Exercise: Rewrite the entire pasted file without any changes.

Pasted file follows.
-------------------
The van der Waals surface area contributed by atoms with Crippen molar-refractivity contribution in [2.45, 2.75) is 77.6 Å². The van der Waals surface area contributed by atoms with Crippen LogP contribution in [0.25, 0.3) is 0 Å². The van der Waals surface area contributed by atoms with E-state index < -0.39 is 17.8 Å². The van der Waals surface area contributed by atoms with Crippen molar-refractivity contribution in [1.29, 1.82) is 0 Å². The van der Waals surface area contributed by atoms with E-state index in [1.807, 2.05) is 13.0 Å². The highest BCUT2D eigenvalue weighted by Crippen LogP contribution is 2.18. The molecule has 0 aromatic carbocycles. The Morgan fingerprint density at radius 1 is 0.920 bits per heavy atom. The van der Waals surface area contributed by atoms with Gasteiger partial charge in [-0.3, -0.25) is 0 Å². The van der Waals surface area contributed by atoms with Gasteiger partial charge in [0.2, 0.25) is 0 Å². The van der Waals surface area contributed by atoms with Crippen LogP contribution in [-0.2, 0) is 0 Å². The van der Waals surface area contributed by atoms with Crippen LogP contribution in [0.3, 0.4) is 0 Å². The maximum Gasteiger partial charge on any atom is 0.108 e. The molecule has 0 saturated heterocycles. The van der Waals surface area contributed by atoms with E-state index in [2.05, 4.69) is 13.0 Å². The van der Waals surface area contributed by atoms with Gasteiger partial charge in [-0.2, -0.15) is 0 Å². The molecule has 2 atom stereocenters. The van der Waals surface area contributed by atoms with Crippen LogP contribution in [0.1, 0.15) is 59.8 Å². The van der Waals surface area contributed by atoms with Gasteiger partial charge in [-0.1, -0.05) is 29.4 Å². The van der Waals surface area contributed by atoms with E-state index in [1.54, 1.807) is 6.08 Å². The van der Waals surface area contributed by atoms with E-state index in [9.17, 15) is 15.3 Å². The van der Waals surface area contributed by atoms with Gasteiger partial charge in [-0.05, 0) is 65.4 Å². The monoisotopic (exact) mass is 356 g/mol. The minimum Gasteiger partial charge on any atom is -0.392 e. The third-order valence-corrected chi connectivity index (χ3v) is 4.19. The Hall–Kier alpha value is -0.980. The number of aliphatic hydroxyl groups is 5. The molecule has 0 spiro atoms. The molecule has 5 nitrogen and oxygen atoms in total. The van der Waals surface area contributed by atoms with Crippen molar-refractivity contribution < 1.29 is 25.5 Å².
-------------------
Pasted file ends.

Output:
The van der Waals surface area contributed by atoms with Crippen molar-refractivity contribution in [2.45, 2.75) is 77.6 Å². The van der Waals surface area contributed by atoms with Crippen LogP contribution in [0.25, 0.3) is 0 Å². The van der Waals surface area contributed by atoms with E-state index < -0.39 is 17.8 Å². The van der Waals surface area contributed by atoms with Crippen molar-refractivity contribution in [1.29, 1.82) is 0 Å². The van der Waals surface area contributed by atoms with E-state index in [1.807, 2.05) is 13.0 Å². The highest BCUT2D eigenvalue weighted by Crippen LogP contribution is 2.18. The molecule has 0 aromatic carbocycles. The Morgan fingerprint density at radius 1 is 0.920 bits per heavy atom. The van der Waals surface area contributed by atoms with Gasteiger partial charge in [-0.3, -0.25) is 0 Å². The van der Waals surface area contributed by atoms with Gasteiger partial charge in [0.2, 0.25) is 0 Å². The van der Waals surface area contributed by atoms with Crippen LogP contribution in [-0.2, 0) is 0 Å². The van der Waals surface area contributed by atoms with Crippen LogP contribution in [0.3, 0.4) is 0 Å². The maximum Gasteiger partial charge on any atom is 0.108 e. The molecule has 0 saturated heterocycles. The van der Waals surface area contributed by atoms with E-state index in [2.05, 4.69) is 13.0 Å². The van der Waals surface area contributed by atoms with Gasteiger partial charge in [-0.2, -0.15) is 0 Å². The molecule has 2 atom stereocenters. The van der Waals surface area contributed by atoms with Crippen LogP contribution in [0.1, 0.15) is 59.8 Å². The van der Waals surface area contributed by atoms with Gasteiger partial charge in [-0.1, -0.05) is 29.4 Å². The van der Waals surface area contributed by atoms with E-state index in [1.54, 1.807) is 6.08 Å². The van der Waals surface area contributed by atoms with E-state index in [9.17, 15) is 15.3 Å². The van der Waals surface area contributed by atoms with Gasteiger partial charge in [-0.05, 0) is 65.4 Å². The monoisotopic (exact) mass is 356 g/mol. The minimum Gasteiger partial charge on any atom is -0.392 e. The third-order valence-corrected chi connectivity index (χ3v) is 4.19. The Hall–Kier alpha value is -0.980. The number of aliphatic hydroxyl groups is 5. The molecule has 0 spiro atoms. The molecule has 5 nitrogen and oxygen atoms in total. The van der Waals surface area contributed by atoms with Crippen molar-refractivity contribution < 1.29 is 25.5 Å².